June 26, 2008

At Last... Court Rules Founders Meant What They Wrote In the 2nd Amendment

Hatched by Dafydd

The decision was just released literally a few minutes ago, so no details yet. But the majority opinion was, as rumored, written by Justice Antonin Scalia... and it begins with a definitive, unnuanced, categorical statement that the Second Amendment to the United States Constitution protects a right to keep and bear arms held by every American... not just those connected in some nebulous way to a "militia," whatever that word means in this day and age. (I don't know if it's limited to citizens or extends to legal residents; and whether it only applies to legal adults or reaches into lower teen ages -- in 1791, those in the militia automatically included all males between 16 and 40-something.)

This is a stunning blow to the national gun-prohibitionist movement; it knocks away the prop on which every federal proposal to ban whole classes of gun is based: the idea that the amendment only protects the "right" (?) of states to keep and bear militias. It was always a foolish and mendacious interpretation; but until today, it was one that had resonated with some appellate courts. (I don't know if this ruling affects state laws; see below.)

Many circus courts that held the amendment applied only to members of the National Guard hung their robes on an equally stupid misreading of U.S. v. Miller, 307 U.S. 174 (1939). In that bizarre case, Jack Miller and Frank Layton were charged with transporting a short-barreled shotgun across state lines. The trial court found that the National Firearms Act -- the law they were accused of violating -- was unconstitutional because of the Second Amendment; the Supreme Court overturned that verdict.

The Court ruled, at core, that the amendment only protected possession of those weapons normally used in armies or militias. No evidence was presented that short-barreled shotguns were in common use among such bodies (though of course they were): The reason no evidence was presented, I believe, was that Miller's attorneys did not show up at the Supreme Court hearing -- as their client had inconveniently been murdered in prison while awaiting appeal.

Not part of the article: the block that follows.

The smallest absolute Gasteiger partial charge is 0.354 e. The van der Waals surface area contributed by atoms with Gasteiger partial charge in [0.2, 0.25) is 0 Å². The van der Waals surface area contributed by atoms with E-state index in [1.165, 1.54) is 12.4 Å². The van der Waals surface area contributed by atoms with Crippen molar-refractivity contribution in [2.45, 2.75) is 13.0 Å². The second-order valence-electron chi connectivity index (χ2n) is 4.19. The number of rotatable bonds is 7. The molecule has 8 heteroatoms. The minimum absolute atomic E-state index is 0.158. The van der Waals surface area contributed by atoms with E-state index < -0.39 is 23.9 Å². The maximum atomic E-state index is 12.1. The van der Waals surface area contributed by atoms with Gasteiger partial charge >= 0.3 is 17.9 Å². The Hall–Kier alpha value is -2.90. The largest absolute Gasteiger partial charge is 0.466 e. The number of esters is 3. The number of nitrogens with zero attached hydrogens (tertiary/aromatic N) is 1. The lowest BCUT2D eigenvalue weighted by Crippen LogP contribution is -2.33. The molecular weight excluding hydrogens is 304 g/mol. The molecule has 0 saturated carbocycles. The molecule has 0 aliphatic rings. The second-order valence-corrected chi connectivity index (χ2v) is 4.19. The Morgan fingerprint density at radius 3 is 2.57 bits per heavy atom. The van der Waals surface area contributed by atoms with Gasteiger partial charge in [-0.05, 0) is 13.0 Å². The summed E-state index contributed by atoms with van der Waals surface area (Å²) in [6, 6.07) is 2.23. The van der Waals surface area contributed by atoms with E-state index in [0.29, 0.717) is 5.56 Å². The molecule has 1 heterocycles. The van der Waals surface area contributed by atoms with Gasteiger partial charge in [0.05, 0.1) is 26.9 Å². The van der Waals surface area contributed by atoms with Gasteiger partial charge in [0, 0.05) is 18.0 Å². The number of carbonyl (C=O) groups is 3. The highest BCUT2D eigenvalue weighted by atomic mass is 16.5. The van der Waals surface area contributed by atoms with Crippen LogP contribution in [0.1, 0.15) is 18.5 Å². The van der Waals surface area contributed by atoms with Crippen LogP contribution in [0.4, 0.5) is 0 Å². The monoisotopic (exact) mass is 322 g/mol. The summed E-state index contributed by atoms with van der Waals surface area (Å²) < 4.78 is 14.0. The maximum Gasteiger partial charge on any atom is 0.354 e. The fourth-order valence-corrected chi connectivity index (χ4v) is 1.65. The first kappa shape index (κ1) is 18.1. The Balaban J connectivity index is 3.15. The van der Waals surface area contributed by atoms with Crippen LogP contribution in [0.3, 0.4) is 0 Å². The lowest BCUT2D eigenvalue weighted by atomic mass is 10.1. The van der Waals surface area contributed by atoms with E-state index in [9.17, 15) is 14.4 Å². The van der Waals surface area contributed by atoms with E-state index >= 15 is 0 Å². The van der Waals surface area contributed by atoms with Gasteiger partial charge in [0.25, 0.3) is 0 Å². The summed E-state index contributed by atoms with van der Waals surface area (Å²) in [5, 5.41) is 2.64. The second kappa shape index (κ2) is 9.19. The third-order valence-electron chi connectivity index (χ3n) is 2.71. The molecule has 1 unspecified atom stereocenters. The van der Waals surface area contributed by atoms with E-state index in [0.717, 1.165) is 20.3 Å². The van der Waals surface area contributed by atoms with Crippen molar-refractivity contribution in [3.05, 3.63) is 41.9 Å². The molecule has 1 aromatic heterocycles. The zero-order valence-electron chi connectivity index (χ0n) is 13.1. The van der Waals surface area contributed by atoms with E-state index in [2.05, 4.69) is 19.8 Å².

The Court never reached the question of whether Miller was in any kind of militia; but that didn't stop numerous appellate courts from falsely claiming that the Court in Miller held that the amendment applies only to members of the "militia," which at that time had become the National Guard.

But today's ruling puts paid to that deliberate obfuscation; the only thing clear at this point is that the Court has definitively held that the amendment applies to everyone, not just those in one of the state National Guard units. But the major point I need answered is whether the Court has "incorporated" that protection to state laws, as it has with, e.g., most of the rights in the First and Fourth Amendments: What does the Court say about whether states are likewise forbidden from violating the right to keep and bear arms, regardless of what their state constitutions say (or don't say)?

Reaching that question was unnecessary in the Heller case, and I suspect they steered clear of such overreaching. But this ruling is certainly going to spark federal cases on precisely that question. The amendment does not even mention Congress, as many other rights in the Bill of Rights do; so I think there is at least a serious argument that "the right of the people to keep and bear arms shall not be infringed" would apply to states as well as the federal government.

That question, more than any other, will determine the scope of this ruling; it will surely be litigated over the next decade or so:

  • If federalism trumps the Second Amendment, then most gun bans nationwide will prevail;
  • But if the right trumps federalism, we'll see a wholesale striking-down of such bans nationwide.